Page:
delicate aroma of fever (write a story about how all the women in your English class hate this portrayal, and how you come to doubt it, and then you meet the woman you spend the rest of your life with the same way—sunburn; how everything you read makes you question the authenticity of your relationship; how C eventually fell for you because you were so vulnerable and weak; how you hated her for pointing that out)
Love or hysteria of a man inept at love, with self-deluding need to simulate it?
No idea
Distress over vacillation
We cannot know what we want—no chance to compare it to last time or do it over
8 like an actor going on cold
a sketch of nothing
an outline with no picture
einmal ist keinmal—most of his foreign expressions are German, not Czech, but he gives the most extensive treatment to litost

4 9 she calls from her town
he says “wait”
he fears she’ll offer him her life
suitcase—life (it’s enormously heavy)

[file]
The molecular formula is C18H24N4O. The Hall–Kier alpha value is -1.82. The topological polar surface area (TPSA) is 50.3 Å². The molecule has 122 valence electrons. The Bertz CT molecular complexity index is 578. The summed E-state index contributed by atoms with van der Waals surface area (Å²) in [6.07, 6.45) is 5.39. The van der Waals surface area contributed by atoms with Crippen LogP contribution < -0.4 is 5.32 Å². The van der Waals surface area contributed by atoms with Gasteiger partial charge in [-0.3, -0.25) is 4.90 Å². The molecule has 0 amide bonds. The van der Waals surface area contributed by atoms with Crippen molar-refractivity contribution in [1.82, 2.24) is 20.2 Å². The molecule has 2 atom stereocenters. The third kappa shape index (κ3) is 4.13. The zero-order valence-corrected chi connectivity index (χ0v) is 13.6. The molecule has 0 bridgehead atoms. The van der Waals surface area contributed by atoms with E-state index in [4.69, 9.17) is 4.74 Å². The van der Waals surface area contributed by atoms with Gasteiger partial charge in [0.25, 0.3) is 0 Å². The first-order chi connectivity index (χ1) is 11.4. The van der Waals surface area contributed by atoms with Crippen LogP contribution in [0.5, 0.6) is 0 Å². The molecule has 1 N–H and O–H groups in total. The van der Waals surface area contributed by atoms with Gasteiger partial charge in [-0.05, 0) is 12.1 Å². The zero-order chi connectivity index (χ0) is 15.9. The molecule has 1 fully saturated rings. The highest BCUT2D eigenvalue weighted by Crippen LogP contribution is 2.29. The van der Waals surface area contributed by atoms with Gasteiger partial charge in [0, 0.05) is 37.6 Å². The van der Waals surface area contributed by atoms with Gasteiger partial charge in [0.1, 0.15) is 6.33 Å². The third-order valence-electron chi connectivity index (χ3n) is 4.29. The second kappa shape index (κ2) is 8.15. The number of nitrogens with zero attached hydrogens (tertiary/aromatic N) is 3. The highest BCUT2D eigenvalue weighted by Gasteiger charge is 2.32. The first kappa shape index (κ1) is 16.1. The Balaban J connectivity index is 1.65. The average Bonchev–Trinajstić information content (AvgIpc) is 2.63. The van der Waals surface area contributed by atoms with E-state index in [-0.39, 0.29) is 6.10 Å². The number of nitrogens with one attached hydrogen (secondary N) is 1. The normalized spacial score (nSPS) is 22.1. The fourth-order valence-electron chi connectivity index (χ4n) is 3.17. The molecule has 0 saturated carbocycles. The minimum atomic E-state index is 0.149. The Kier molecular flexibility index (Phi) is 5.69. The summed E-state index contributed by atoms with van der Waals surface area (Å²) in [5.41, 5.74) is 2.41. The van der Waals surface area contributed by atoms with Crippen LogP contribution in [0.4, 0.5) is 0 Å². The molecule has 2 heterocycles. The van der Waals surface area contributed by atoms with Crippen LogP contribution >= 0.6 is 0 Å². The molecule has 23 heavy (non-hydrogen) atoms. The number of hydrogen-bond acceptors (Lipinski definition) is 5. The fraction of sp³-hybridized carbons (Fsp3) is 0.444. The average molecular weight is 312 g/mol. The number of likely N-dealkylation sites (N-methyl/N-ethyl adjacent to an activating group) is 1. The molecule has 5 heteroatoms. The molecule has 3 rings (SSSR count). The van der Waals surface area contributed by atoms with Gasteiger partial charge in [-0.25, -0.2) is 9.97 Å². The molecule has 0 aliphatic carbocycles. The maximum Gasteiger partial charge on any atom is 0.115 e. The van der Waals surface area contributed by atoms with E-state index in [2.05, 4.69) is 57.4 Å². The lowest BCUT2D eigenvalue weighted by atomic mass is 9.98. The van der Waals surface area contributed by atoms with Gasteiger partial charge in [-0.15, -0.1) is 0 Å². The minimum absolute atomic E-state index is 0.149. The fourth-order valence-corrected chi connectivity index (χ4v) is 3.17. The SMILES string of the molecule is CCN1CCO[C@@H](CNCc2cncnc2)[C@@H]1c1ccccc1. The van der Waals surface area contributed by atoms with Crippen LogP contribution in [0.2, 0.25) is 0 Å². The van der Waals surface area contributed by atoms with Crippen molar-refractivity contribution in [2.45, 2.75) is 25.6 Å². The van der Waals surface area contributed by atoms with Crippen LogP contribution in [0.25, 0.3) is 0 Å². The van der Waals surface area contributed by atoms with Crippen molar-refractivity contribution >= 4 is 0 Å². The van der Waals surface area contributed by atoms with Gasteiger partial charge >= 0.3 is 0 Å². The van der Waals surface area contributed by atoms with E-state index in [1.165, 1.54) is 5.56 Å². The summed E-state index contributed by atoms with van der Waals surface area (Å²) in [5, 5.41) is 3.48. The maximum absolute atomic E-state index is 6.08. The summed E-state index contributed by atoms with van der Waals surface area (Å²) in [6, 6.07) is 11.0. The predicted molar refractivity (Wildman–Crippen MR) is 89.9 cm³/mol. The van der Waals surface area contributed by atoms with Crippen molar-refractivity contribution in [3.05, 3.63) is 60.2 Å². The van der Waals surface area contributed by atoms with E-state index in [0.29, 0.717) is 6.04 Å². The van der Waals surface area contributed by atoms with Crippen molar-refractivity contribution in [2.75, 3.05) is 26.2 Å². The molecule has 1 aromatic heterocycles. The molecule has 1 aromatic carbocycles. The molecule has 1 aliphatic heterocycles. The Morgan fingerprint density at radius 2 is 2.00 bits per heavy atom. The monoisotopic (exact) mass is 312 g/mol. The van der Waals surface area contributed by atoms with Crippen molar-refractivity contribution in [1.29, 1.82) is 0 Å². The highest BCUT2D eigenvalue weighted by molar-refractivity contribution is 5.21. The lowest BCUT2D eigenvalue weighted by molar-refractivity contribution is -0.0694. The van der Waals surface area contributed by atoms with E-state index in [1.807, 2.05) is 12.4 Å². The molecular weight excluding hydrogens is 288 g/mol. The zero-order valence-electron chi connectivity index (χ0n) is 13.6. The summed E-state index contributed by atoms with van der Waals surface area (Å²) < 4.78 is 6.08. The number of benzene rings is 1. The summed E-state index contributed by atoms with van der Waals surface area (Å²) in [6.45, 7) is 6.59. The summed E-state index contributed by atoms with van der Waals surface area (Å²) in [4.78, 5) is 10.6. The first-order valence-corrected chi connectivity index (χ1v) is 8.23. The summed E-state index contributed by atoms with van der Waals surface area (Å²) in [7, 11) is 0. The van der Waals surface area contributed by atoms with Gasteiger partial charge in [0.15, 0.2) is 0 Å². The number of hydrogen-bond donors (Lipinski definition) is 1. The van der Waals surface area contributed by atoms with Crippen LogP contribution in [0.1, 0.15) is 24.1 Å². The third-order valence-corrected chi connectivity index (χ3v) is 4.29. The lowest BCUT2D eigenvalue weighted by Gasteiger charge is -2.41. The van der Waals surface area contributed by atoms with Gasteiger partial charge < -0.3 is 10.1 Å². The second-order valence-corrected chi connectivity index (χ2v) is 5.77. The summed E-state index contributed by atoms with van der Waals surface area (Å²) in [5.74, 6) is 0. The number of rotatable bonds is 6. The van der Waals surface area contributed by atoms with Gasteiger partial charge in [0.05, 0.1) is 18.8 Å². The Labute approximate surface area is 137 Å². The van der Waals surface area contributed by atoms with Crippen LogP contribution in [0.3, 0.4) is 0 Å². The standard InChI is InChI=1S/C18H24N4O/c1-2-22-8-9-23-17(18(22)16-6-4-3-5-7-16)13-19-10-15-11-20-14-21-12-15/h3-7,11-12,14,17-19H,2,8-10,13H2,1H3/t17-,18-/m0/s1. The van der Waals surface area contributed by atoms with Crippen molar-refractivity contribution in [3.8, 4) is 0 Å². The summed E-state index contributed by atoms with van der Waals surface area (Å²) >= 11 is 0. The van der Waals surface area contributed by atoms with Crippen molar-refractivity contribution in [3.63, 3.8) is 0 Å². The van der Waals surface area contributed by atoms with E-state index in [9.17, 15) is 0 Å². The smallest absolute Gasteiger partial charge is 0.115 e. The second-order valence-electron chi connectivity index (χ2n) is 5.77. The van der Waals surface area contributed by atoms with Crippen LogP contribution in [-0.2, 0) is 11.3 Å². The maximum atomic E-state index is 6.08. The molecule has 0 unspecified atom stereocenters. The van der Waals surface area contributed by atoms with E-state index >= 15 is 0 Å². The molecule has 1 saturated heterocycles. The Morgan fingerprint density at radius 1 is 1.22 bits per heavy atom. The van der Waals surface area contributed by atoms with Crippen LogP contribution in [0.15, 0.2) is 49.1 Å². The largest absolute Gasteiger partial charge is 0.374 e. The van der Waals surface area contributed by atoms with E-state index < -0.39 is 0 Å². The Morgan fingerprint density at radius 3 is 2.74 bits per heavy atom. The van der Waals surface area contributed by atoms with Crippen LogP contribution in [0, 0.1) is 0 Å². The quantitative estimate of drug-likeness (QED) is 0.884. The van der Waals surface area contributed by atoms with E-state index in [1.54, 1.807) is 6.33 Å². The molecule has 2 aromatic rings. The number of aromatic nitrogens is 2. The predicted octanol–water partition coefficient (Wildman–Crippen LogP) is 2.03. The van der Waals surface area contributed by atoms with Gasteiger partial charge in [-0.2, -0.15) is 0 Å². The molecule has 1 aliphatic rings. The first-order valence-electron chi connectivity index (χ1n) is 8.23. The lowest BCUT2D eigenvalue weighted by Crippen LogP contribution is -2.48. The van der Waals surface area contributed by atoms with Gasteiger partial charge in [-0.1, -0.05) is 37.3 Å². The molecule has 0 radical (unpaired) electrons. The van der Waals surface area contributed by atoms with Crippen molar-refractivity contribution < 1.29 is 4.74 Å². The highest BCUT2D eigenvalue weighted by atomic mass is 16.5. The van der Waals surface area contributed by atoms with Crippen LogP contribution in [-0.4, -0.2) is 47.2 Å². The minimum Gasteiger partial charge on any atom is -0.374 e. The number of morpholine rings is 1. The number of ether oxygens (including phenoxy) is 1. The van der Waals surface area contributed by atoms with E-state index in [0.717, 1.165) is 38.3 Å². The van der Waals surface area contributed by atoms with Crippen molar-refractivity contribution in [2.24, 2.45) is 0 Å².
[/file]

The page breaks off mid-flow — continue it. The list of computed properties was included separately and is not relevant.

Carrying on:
10 sudden decision follows two weeks’ hesitancy
divorcee, confirmed bachelor
always drove mistresses home
with her, he falls asleep for the first time
sleeps holding his hand

11 Tereza
– Pharoah’s daughter and Moses
– Polybus and Oedipus

Metaphors are dangerous—birth love

5 11 two years with wife
mother kept him from seeing son
for a while, he tries, then stops
no special ties to the child
paid support

12 parents condemned him
no wife, son or parents
desires, fears women
– compromise: erotic friendship—sentimentality has no place; no claims
– Rule of threes: see them three times quickly and never again, or often, but three weeks apart
– Sabina understands him best: “You’re the opposite of kitsch.” She gets Tereza a job. Mistress and best friend.

6 13 he violates clause excluding all love